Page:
• Victoria: A friend is traveling through Texas right now, and she sent me a photo of wild lupines the other day. They look beautiful individually, but a whole field of them is spellbinding.

      I’m going to google the names of other flowers you mention, because none of them are familiar to me. And like you, I can’t get enough of spring! April 9, 2014 at 1:31pm Reply

  • Jennifer: This made me very happy. Growing up in the Midwestern US, we had acreage, and behind our property, nothing but wild woods. It made me very happy. April 9, 2014 at 9:41am Reply

    • Victoria: That’s amazing! You were so lucky to grow up with so much nature around. April 9, 2014 at 1:32pm Reply

  • Anna in Edinburgh: Beautiful theme, Victoria, and superb photos to accompany it.

    I agree about leaving off perfume when visiting such fragrant places – that’s what I do when I go to the Royal Botanic Garden here, where there’s always something scented to enjoy.

    cheerio, Anna in Edinburgh April 9, 2014 at 9:52am Reply

    • Victoria: Thank you, Anna! All of the commercial perfumes, especially the ones that try to mimic florals, just don’t smell right in this context. April 9, 2014 at 1:34pm Reply

  • Kathy Bible: Wow, what an amazing and beautiful place. I hope to visit it someday. It must be absolutely magical. It looks like a forest that Snow White or Sleeping Beauty would walk through.

    The story about the blubells rejuvenating on their own makes me teary-eyed. WWI was so terrrible with such awful losses for all the countries involved. It’s good to have a living monument to beauty and the victory of life over death and destruction. April 9, 2014 at 9:56am Reply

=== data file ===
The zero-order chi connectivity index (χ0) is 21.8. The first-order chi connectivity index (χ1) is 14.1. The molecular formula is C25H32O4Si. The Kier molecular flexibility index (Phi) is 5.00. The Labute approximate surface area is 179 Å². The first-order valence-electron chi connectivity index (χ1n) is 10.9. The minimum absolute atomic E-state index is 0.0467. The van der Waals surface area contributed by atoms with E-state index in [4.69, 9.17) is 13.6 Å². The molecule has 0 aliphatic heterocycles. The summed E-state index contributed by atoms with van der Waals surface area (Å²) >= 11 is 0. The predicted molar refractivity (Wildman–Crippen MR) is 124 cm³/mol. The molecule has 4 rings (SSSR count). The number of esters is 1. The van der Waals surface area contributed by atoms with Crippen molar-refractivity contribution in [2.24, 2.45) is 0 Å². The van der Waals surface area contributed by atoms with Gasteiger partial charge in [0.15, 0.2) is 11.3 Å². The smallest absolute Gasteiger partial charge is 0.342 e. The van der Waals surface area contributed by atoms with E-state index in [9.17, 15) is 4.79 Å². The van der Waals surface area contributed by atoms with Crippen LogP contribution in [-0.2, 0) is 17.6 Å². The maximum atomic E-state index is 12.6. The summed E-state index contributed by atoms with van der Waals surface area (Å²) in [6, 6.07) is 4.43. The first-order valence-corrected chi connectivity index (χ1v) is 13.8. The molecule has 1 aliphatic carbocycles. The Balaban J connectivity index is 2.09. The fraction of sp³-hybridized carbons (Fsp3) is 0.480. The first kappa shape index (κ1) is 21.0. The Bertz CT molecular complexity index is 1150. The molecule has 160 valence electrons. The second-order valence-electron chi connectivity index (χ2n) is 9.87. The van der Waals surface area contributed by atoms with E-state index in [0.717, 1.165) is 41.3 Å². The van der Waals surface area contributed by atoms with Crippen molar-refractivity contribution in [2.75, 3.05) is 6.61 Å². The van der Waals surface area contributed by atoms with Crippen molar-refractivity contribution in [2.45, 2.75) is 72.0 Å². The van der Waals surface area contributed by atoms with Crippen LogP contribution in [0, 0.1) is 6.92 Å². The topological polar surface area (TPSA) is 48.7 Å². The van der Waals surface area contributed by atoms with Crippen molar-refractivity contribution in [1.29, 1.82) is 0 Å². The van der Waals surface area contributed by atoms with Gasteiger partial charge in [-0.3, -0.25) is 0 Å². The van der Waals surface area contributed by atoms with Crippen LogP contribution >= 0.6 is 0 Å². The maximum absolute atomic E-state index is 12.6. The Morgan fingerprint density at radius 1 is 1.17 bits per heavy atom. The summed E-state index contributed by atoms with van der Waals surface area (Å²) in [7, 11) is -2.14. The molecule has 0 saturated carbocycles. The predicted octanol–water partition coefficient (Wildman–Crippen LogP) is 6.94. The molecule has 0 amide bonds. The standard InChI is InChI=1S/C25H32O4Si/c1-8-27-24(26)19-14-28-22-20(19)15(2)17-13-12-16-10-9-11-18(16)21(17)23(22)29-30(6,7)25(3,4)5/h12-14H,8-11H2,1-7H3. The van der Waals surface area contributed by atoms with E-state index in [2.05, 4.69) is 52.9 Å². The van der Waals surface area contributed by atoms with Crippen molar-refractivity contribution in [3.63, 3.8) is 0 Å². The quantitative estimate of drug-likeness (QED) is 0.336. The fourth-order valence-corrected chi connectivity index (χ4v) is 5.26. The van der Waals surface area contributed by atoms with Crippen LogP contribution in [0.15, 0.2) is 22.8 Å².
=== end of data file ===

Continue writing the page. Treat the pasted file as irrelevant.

• Nikki: Ditto April 9, 2014 at 12:02pm Reply

    • Victoria: Yes, I was thinking of Snow White too! :)

      WWI left so many scars here, and while it seems like it’s been such a long time ago, people still remember and preserve the memory of those who’ve fallen as they defended their country. There was a fascinating documentary on the Belgian TV about a group of Belgian journalists traveling on foot along the frontline, from Nieuwpoort (Belgium) to Gallipoli (Turkey). It’s called Ten Oorlog, and it’s in English. April 9, 2014 at 1:41pm Reply

  • Michaela: Beautiful article and amazing pictures… I would love to be, just for one day, the fairy of this bluebell forest :)
    The story of the preserve is touching. I admire these people who gained back their forest, and keep its beauty with patience, love and respect. April 9, 2014 at 10:06am Reply

    • Victoria: It really touched me too. Apparently, most of the forest, apart from some ancient oaks, was completely decimated, and it took some concerted effort to regenerate the trees. But today, it looks quite wild! Yes, you can play the fairy of the bluebell forest there. :) April 9, 2014 at 2:07pm Reply

  • DelRae Roth: Thank you so much for this amazing post.
    It’s on my list to visit. April 9, 2014 at 10:19am Reply